November 19, 2008

Strength and Weakness

2 Corinthians 12:1-10

When I am weak, then I am strong.
2 Corinthians 12:10


The Corinthian church thought about strength in much the same way we do today. They assumed that believers are to be strong and should show their strength in demonstrations of power. That assumption was encouraged by the teachings of false apostles who claimed superiority to Paul and who derided him for his apparent weaknesses. The foundation of Paul’s apostleship was being attacked by members of the congregation who demanded signs and wonders. They claimed that anyone who wanted to provide leadership in the church needed first to prove their power.

We assume that strength and weakness are opposites. We think that first we are to be as strong as we can be on our own, and then we need to add God’s strength. On a good day, we think we can do all that needs to be done. On a poor day, we may need some help from God.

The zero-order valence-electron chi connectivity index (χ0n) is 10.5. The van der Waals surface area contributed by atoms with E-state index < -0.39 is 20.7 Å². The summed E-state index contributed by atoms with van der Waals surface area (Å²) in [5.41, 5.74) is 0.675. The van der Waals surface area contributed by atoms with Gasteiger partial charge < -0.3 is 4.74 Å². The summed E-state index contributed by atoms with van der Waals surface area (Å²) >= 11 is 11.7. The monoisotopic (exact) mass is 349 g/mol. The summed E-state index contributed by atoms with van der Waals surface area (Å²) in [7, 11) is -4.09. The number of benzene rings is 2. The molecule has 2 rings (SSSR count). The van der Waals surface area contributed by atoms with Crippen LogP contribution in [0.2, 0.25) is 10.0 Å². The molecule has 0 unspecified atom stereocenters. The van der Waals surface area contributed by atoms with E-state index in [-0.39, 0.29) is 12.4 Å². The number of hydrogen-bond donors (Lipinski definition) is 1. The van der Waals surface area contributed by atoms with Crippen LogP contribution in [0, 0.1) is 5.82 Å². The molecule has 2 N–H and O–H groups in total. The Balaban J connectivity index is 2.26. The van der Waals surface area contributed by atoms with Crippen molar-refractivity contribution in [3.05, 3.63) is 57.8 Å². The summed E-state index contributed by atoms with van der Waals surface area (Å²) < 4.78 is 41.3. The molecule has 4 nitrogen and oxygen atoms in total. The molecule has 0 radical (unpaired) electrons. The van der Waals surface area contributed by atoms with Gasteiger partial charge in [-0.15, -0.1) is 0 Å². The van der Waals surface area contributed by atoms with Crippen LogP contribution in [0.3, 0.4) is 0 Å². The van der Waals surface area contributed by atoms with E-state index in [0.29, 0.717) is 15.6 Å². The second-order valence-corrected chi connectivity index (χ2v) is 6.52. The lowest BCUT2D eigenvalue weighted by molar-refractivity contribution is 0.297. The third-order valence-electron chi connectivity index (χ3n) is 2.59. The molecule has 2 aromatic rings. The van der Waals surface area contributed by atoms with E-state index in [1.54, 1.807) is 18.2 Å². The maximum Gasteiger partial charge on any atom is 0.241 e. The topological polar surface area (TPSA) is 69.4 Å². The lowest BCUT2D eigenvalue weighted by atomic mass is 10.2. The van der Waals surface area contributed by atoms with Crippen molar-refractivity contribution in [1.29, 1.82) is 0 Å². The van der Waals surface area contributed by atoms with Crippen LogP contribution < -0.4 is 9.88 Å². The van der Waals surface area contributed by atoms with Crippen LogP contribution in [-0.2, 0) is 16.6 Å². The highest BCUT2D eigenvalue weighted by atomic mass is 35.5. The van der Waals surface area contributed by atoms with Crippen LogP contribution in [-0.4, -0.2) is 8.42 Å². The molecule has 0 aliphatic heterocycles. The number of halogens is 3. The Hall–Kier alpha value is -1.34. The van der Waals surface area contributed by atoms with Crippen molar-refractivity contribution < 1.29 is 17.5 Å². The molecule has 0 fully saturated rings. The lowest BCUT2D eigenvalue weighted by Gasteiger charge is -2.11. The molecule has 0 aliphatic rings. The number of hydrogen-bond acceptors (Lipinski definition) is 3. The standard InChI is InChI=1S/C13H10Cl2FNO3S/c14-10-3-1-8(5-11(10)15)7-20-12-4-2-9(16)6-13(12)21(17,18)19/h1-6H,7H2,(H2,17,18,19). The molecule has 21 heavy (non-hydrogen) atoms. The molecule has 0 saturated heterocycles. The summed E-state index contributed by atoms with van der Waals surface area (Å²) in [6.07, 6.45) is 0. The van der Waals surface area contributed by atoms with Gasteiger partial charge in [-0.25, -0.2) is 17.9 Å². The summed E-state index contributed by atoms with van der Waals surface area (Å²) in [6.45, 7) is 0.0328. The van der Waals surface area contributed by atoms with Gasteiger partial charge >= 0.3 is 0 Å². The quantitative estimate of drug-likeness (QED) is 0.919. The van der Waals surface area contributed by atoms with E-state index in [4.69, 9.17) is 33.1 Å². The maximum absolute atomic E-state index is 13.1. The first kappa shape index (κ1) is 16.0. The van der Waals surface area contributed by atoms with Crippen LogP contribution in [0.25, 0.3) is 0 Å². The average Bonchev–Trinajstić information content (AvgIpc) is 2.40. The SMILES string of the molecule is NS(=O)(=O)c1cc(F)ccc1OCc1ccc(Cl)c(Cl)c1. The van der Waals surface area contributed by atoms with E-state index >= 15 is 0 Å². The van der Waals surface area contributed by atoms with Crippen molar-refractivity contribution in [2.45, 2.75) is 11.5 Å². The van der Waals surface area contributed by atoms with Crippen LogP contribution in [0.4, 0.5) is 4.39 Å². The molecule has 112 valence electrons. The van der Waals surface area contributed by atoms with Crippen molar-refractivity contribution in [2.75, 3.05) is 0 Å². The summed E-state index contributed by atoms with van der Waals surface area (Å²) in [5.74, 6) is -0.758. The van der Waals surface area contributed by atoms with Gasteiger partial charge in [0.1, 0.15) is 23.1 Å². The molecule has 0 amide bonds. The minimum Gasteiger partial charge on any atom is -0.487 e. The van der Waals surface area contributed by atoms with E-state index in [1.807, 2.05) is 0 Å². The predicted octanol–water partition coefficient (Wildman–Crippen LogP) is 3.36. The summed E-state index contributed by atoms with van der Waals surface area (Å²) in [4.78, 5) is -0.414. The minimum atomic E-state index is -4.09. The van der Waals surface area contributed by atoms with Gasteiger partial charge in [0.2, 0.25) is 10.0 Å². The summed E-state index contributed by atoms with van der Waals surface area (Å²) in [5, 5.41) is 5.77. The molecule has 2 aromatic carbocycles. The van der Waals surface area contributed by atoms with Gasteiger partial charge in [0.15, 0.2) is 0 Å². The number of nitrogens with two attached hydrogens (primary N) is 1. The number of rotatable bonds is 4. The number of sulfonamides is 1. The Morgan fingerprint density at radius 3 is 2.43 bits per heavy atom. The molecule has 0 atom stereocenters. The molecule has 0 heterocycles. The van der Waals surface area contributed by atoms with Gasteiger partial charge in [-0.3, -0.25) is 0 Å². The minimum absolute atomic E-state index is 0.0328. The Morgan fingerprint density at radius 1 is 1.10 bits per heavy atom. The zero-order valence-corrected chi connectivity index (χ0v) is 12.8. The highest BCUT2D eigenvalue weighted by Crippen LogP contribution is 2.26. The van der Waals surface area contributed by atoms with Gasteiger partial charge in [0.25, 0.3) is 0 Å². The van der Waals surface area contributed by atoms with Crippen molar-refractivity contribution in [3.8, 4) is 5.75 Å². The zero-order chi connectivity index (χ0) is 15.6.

But Paul suggests that the relationship between strength and weakness is much more complex. In fact, as he learned from the Lord, God’s strength is revealed through our own weakness.

Paul had many reasons to boast, but he counted all those things as nothing for the sake of Christ’s excellence and strength.

Where is your strength found? Have you discovered the power of God’s strength through weakness?

Father, may your great strength show itself in our weakness as we let go and see your power at work. Help us trust you to do amazing things by your strength. Amen.

About the author — Harvey Brink

Rev. Harvey Brink has retired from active ministry in the Christian Reformed Church, having served congregations in Michigan, California, Iowa, New Jersey, Illinois, and
Washington. He and his wife Maxine live near their children and grandchildren in western Washington.

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